Here at Don't Count On It Reviews, you can read reviews from different artists from different styles.

Monday, September 16, 2013

Dressed In Streams - Dressed In Streams + Azad Hind (2013)

Band: Dressed In Streams
Country: USA
Style: Black Metal
Label: Handmade Birds

The entire Colloquial Sound Recordings catalog is filled with releases that are interesting and worth hearing (though I frankly haven't heard all of them), and Dressed In Streams is no exception. Having impressed Mr. R. Loren enough with their couple of tapes, he has decided to re-release them on vinyl. Since I haven't covered any of them I wanted to take the time to cover this new release.
In regards to Dressed In Streams you have a project that takes that traditional style of black metal, so raw, distorted, and atmospheric, and melds it with almost The Cure-esque melodies and synth tones. No surprises in the realms of originality, but this isn't blackgaze, this isn't post-black metal, this just happens to be traditional without actually being traditional. Melodies are perhaps the most important aspect to the songs on here, but sonically, it's a lot closer to the whole basement recording jobs that you heard in the 90s. The songs retain that intensity and necrocity that feels closer to that 90s sound, rather than the basement Darkthrone clones that really popped up at the beginning of the 2000s. There's an authenticity there that has been present in all of the Colloquial Sound releases. Most of their releases have had a tendency to take a punk-esque energy and inject it into that lo-fi black metal style, along with some other elements as well depending on the project, but in the case of this project, it gives it a sense of naturalism and energy that is almost never found in a record the sticks this closely to ways of old.
But it's perhaps the moments where it drifts outside of typical black metal is where I enjoy the songwriting most. The second half of The Breastplate Shine or a track like A Quiet Place definitely up that post-punk and/or goth rock influence. The synths come more into the forefront of the sound, the guitars take up a less rigid picking pattern, meaning that it isn't straight tremolo picking for that part of the song. Seriously, it's 2013 now and how many black metal bands have shed their facepaint and spiked armbands for leather jackets and Joy Division t-shirts? Many, but how many have actually fused the two sounds together in a way that even resembles authentic playing and not just studio trickery. Very few. Dressed In Streams appears to me at least to be a project capable of taking the two ideas and actually bringing them together in a way that is unique and is refreshing to hear. It's harsh and aggressive, but also very melodic and, at times, poppy and fun. Between the two sides there is a clear sonic distinction, with the first half having, at least in my mind, a much more varied sound, drifting between black metal and more of that goth rock style, whereas on the second half the styles feel more cohesively fused into a single entity.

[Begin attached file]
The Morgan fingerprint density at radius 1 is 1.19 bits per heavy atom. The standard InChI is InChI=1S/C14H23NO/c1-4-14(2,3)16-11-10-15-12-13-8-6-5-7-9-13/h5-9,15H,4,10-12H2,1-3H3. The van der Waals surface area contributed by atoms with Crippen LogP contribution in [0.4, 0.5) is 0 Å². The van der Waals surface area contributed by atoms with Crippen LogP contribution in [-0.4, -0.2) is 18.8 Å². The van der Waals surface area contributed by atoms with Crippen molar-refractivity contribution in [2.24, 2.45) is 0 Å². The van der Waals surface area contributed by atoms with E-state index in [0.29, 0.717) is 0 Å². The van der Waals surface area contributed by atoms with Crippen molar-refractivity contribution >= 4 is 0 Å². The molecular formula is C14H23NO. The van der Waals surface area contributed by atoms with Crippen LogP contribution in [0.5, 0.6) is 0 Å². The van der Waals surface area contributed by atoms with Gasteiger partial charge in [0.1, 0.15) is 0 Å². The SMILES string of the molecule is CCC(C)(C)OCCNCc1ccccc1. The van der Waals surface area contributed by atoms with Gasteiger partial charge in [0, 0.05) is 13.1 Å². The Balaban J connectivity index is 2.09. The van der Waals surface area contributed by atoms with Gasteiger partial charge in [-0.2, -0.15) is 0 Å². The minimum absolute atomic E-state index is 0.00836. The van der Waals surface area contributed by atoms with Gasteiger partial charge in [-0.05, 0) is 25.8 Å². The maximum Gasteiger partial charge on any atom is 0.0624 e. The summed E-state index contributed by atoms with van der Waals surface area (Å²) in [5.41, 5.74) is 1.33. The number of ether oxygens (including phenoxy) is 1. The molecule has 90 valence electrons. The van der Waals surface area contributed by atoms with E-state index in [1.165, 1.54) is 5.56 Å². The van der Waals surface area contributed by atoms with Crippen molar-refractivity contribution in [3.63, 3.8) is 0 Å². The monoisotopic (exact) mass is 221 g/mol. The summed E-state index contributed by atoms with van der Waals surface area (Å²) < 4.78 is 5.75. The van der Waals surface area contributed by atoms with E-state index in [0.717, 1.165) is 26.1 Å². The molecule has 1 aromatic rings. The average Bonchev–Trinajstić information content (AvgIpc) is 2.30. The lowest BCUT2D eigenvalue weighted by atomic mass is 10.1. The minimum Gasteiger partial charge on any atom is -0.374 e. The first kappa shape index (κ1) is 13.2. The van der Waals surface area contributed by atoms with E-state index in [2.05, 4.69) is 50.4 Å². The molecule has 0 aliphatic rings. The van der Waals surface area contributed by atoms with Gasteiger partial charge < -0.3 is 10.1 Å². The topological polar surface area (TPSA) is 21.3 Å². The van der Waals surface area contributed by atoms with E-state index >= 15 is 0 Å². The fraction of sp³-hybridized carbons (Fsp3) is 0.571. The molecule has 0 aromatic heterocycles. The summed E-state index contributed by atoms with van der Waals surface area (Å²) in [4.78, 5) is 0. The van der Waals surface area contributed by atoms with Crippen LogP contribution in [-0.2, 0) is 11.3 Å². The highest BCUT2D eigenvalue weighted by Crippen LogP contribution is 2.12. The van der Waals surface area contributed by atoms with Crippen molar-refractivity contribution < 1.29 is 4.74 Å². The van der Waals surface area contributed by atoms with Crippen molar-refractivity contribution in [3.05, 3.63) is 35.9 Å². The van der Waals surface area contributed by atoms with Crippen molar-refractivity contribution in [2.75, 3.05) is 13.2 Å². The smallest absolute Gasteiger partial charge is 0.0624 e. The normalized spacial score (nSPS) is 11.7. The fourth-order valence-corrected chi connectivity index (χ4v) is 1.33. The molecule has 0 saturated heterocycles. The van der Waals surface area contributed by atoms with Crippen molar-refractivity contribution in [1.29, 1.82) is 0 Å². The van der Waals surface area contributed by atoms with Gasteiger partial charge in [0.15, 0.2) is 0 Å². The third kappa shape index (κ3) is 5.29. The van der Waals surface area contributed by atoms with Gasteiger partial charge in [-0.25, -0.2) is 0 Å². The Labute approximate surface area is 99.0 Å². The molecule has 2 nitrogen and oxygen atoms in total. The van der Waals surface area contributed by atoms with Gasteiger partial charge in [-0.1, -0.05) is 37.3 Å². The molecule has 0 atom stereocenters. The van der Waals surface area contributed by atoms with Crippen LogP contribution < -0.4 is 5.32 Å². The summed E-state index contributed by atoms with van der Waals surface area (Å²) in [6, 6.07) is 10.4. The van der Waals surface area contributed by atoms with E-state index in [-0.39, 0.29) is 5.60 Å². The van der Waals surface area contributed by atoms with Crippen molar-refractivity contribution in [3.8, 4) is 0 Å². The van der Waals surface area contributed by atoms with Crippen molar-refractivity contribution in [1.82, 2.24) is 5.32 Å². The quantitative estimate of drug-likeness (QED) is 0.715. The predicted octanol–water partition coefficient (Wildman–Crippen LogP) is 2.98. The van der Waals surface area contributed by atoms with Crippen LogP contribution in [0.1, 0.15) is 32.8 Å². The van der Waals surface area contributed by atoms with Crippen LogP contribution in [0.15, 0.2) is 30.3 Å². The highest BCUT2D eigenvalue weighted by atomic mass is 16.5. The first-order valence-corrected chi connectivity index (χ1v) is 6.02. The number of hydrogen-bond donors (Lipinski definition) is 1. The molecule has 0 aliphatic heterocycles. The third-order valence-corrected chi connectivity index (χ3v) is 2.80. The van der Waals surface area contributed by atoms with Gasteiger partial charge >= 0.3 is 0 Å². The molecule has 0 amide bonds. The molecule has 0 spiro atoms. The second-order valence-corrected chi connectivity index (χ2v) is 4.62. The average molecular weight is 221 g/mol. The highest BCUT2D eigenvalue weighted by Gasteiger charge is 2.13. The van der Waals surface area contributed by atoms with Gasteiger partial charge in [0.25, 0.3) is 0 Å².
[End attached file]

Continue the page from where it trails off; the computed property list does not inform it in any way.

Even having heard half of this release already, when it was released on the self-titled tape, this entire album is a great revisitation for me. The songs are fun and aggressive while being incredibly melodic (and not sounding contrived or cheesy in the process), which is more than I actually could have asked for from this project. It's definitely worth checking out if you're a fan of either black metal or goth rock.
Overall Score: 8
Highlights: The Breastplate Shines, Leaping Tiger

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